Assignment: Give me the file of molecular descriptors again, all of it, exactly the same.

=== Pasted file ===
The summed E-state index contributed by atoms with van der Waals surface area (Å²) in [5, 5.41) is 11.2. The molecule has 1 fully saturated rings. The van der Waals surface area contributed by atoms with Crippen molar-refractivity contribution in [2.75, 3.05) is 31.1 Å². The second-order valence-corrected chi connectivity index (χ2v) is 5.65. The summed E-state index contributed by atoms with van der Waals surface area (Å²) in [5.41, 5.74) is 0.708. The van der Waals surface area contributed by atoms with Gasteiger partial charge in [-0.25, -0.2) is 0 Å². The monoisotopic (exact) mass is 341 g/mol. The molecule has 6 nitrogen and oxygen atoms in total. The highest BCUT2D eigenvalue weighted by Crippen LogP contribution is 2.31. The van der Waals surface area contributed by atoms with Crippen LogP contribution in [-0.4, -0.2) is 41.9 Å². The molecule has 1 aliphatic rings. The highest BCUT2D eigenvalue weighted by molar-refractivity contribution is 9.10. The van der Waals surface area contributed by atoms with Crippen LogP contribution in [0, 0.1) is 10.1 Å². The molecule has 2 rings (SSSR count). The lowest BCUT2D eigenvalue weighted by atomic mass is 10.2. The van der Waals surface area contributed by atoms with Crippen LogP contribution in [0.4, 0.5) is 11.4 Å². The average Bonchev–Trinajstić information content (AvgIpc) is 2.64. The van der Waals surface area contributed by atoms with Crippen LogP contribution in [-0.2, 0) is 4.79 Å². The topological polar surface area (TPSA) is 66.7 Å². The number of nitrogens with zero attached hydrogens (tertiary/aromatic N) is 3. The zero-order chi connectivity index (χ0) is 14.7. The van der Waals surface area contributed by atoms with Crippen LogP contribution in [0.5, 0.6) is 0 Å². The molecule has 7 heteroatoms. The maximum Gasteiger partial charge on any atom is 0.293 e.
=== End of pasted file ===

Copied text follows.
The summed E-state index contributed by atoms with van der Waals surface area (Å²) in [5, 5.41) is 11.2. The molecule has 1 fully saturated rings. The van der Waals surface area contributed by atoms with Crippen molar-refractivity contribution in [2.75, 3.05) is 31.1 Å². The second-order valence-corrected chi connectivity index (χ2v) is 5.65. The summed E-state index contributed by atoms with van der Waals surface area (Å²) in [5.41, 5.74) is 0.708. The van der Waals surface area contributed by atoms with Gasteiger partial charge in [-0.25, -0.2) is 0 Å². The monoisotopic (exact) mass is 341 g/mol. The molecule has 6 nitrogen and oxygen atoms in total. The highest BCUT2D eigenvalue weighted by Crippen LogP contribution is 2.31. The van der Waals surface area contributed by atoms with Crippen LogP contribution in [-0.4, -0.2) is 41.9 Å². The molecule has 1 aliphatic rings. The highest BCUT2D eigenvalue weighted by molar-refractivity contribution is 9.10. The van der Waals surface area contributed by atoms with Crippen LogP contribution in [0, 0.1) is 10.1 Å². The molecule has 2 rings (SSSR count). The lowest BCUT2D eigenvalue weighted by atomic mass is 10.2. The van der Waals surface area contributed by atoms with Crippen LogP contribution in [0.4, 0.5) is 11.4 Å². The average Bonchev–Trinajstić information content (AvgIpc) is 2.64. The van der Waals surface area contributed by atoms with Crippen LogP contribution in [-0.2, 0) is 4.79 Å². The topological polar surface area (TPSA) is 66.7 Å². The number of nitrogens with zero attached hydrogens (tertiary/aromatic N) is 3. The zero-order chi connectivity index (χ0) is 14.7. The van der Waals surface area contributed by atoms with Crippen LogP contribution in [0.5, 0.6) is 0 Å². The molecule has 7 heteroatoms. The maximum Gasteiger partial charge on any atom is 0.293 e.